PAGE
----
Deep dive into the use of dynamic MRI for pelvic organ prolapse


The use of dynamic MRI for pelvic organ prolapse is essential for properly counseling patients and interpreting radiographic findings.

The use of dynamic MRI for pelvic organ prolapse is essential for pelvic reconstructive surgeons to properly counsel patients and interpret radiographic findings, according to authors of an abstract presented at the 2022 American Urogynecologic Society/ International Urogynecological Association’s 47th Annual Meeting held virtually and in-person in Austin, Texas from June 14-16, 2022.1

Concurrent pelvic organ prolapse and rectal prolapse have an incidence rate of nearly 40%. Additionally, especially with multi-compartmental prolapse, the authors urge a multidisciplinary approach should be implemented in the workup and surgical management of these patients.

With this multidisciplinary approach, dynamic pelvic MRI has become the preferred method, specifically for posterior compartment disorders. Moreover, the authors cite a 2017 joint recommendation from the European Society of Urogenital Radiology and the European Society of Gastrointestinal and Abdominal Radiology, which endorses the use of dynamic pelvic MRI, as well as a 2021 consensus statement 2021 from the Pelvic Floor Disorders Consortium which recommends magnetic resonance defecography to spawn comprehensive guidance for all clinicians caring for pelvic floor disorder patients.

In this study, investigators sought to identify the indications and preparations necessary for dynamic pelvic MRI, as well as offer the basic knowledge required for interpreting imaging with a clinical application to specific pelvic floor disorders.

Results of the study demonstrated there were several lines for distinguishing pelvic organ prolapse. Those lines are described by the authors as followed:

  • “The pubococcygeal line has the highest inter- and intra-observer reliability of MRI-based reference points. It is obtained in the mid-sagittal plane at rest, with a line drawn from the inferior border of the pubic symphysis to the last coccygeal joint.”
  • “The “hiatus” or “H line” demonstrates the antero-posterior width of the levator hiatus and is obtained on a midsagittal image with a line drawn from the inferior border of the pubic symphysis to the posterior wall of the rectum at the level of the anorectal junction.”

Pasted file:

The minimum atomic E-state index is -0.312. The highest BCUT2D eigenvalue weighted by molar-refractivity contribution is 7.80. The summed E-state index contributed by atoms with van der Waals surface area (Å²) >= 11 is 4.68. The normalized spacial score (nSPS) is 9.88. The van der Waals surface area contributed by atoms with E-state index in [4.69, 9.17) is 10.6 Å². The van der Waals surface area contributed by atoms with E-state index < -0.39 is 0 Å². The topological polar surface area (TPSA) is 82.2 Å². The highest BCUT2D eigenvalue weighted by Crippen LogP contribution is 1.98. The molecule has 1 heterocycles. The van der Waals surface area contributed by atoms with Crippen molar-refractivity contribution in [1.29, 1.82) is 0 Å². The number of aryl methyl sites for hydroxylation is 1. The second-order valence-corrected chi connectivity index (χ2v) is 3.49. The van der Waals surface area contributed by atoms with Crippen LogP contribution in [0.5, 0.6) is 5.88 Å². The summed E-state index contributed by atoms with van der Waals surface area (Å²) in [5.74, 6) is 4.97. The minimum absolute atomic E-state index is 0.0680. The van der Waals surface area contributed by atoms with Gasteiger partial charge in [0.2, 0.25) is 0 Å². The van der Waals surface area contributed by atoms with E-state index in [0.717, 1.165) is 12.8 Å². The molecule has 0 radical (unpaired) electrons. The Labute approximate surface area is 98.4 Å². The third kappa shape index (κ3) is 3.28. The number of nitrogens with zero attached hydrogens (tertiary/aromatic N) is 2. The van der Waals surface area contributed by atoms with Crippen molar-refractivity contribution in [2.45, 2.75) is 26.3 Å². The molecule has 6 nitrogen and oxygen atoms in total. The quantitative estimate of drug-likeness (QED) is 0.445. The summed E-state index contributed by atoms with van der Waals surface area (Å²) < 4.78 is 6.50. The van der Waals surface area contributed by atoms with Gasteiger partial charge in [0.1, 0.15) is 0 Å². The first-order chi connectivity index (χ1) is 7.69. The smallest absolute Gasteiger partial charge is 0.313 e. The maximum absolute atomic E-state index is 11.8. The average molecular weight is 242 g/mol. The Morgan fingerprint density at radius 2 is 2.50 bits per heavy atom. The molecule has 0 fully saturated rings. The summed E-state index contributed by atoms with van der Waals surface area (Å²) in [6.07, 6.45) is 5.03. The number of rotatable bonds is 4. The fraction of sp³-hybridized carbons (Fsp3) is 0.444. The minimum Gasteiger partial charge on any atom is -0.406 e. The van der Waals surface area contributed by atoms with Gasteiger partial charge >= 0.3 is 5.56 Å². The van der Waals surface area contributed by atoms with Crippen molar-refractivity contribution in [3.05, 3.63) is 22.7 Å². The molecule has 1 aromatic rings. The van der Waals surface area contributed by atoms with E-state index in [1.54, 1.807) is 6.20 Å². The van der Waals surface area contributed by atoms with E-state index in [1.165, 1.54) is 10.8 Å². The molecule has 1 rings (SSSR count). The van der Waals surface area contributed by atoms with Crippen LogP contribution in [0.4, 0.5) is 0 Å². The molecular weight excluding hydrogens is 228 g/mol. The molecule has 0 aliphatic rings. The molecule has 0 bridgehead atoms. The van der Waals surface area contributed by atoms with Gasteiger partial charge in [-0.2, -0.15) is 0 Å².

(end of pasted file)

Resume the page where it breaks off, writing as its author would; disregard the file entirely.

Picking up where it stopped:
• “The ‘muscle’ or ‘M line’ represents the vertical descent of the levator hiatus and is drawn perpendicularly from the PCL to the most posterior aspect of the H line.

Furthermore, the authors suggest that if a defect in the rectovaginal fascia is present, herniation of other tissues, such as the small bowel, peritoneum, and sigmoid, can occur through the vagina.

Posterior compartment abnormalities were also mentioned, including rectocele and rectal prolapse. When the rectum is prolapsing distal to the external anal sphincter and left untreated for as little as 2 years, there can be permanent damage to the pudendal nerve, which can cause fecal incontinence¾even following surgery. Compared to rectal prolapse, descending perineal syndrome comprises of descent of the anorectal junction greater than 2.5 cm from the pubococcygeal line (PCL).

Another benefit of dynamic pelvic MRI, according to the authors, is the ability to evaluate functional disorders including paradoxical contraction of the puborectalis muscle. This is where “the rectal angle would not change or becomes more acute and is also associated with a lack of pelvic floor descent as well as prolonged and incomplete evacuation,” the study authors wrote.

Ultimately, the authors concluded, “Dynamic pelvic MRI has become an imaging modality of choice for the complex prolapse patient. It is a useful adjunct to guide patient management, especially for patients presenting with concurrent urogynecologic and colorectal complaints, had previous pelvic reconstructive surgery, or when clinical symptomatology does not correlate with the physical exam.”


1. Welch EK, Ross W, Dengler K, Gruber D, Lamb S. The “ins and outs” of dynamic magnetic resonance imaging for female pelvic organ prolapse. Poster presentation at the 2022 American Urogynecologic Society and International Urogynecological Association’s 47th Annual Meeting. June 14-18, 2022. Austin, Texas.

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